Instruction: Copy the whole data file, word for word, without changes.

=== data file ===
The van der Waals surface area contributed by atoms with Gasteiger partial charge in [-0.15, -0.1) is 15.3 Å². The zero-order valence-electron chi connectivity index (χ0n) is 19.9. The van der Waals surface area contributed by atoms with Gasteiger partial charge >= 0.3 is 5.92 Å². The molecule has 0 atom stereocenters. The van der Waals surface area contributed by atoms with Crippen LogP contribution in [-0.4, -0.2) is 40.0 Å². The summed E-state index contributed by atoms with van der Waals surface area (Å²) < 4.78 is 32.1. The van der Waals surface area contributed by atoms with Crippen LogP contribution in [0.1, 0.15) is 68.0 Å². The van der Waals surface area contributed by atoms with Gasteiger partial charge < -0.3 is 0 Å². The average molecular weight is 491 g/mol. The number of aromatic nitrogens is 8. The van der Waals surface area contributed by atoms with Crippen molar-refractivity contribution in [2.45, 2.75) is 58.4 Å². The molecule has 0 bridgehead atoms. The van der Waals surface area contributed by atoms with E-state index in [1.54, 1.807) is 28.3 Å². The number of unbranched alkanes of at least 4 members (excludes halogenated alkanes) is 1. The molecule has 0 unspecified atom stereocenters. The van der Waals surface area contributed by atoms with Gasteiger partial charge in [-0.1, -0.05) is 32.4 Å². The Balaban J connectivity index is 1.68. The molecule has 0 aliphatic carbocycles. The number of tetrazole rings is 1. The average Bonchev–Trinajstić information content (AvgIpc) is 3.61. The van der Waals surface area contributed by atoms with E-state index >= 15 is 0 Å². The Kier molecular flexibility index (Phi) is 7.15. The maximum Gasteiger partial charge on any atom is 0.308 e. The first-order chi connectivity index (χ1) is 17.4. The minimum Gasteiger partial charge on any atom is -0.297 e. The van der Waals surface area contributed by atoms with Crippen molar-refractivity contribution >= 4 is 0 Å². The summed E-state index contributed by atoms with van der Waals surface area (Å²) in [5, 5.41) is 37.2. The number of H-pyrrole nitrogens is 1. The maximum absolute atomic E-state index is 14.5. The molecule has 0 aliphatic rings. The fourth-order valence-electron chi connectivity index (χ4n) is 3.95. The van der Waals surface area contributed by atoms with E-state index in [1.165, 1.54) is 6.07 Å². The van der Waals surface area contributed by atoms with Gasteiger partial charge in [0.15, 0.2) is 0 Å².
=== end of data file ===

The van der Waals surface area contributed by atoms with Gasteiger partial charge in [-0.15, -0.1) is 15.3 Å². The zero-order valence-electron chi connectivity index (χ0n) is 19.9. The van der Waals surface area contributed by atoms with Gasteiger partial charge >= 0.3 is 5.92 Å². The molecule has 0 atom stereocenters. The van der Waals surface area contributed by atoms with Crippen LogP contribution in [-0.4, -0.2) is 40.0 Å². The summed E-state index contributed by atoms with van der Waals surface area (Å²) < 4.78 is 32.1. The van der Waals surface area contributed by atoms with Crippen LogP contribution in [0.1, 0.15) is 68.0 Å². The van der Waals surface area contributed by atoms with Gasteiger partial charge < -0.3 is 0 Å². The average molecular weight is 491 g/mol. The number of aromatic nitrogens is 8. The van der Waals surface area contributed by atoms with Crippen molar-refractivity contribution in [2.45, 2.75) is 58.4 Å². The molecule has 0 bridgehead atoms. The van der Waals surface area contributed by atoms with E-state index in [1.54, 1.807) is 28.3 Å². The number of unbranched alkanes of at least 4 members (excludes halogenated alkanes) is 1. The molecule has 0 unspecified atom stereocenters. The van der Waals surface area contributed by atoms with Gasteiger partial charge in [-0.1, -0.05) is 32.4 Å². The Balaban J connectivity index is 1.68. The molecule has 0 aliphatic carbocycles. The number of tetrazole rings is 1. The average Bonchev–Trinajstić information content (AvgIpc) is 3.61. The van der Waals surface area contributed by atoms with E-state index >= 15 is 0 Å². The Kier molecular flexibility index (Phi) is 7.15. The maximum Gasteiger partial charge on any atom is 0.308 e. The first-order chi connectivity index (χ1) is 17.4. The minimum Gasteiger partial charge on any atom is -0.297 e. The van der Waals surface area contributed by atoms with Crippen molar-refractivity contribution >= 4 is 0 Å². The summed E-state index contributed by atoms with van der Waals surface area (Å²) in [5, 5.41) is 37.2. The number of H-pyrrole nitrogens is 1. The maximum absolute atomic E-state index is 14.5. The molecule has 0 aliphatic rings. The fourth-order valence-electron chi connectivity index (χ4n) is 3.95. The van der Waals surface area contributed by atoms with E-state index in [1.165, 1.54) is 6.07 Å². The van der Waals surface area contributed by atoms with Gasteiger partial charge in [0.15, 0.2) is 0 Å².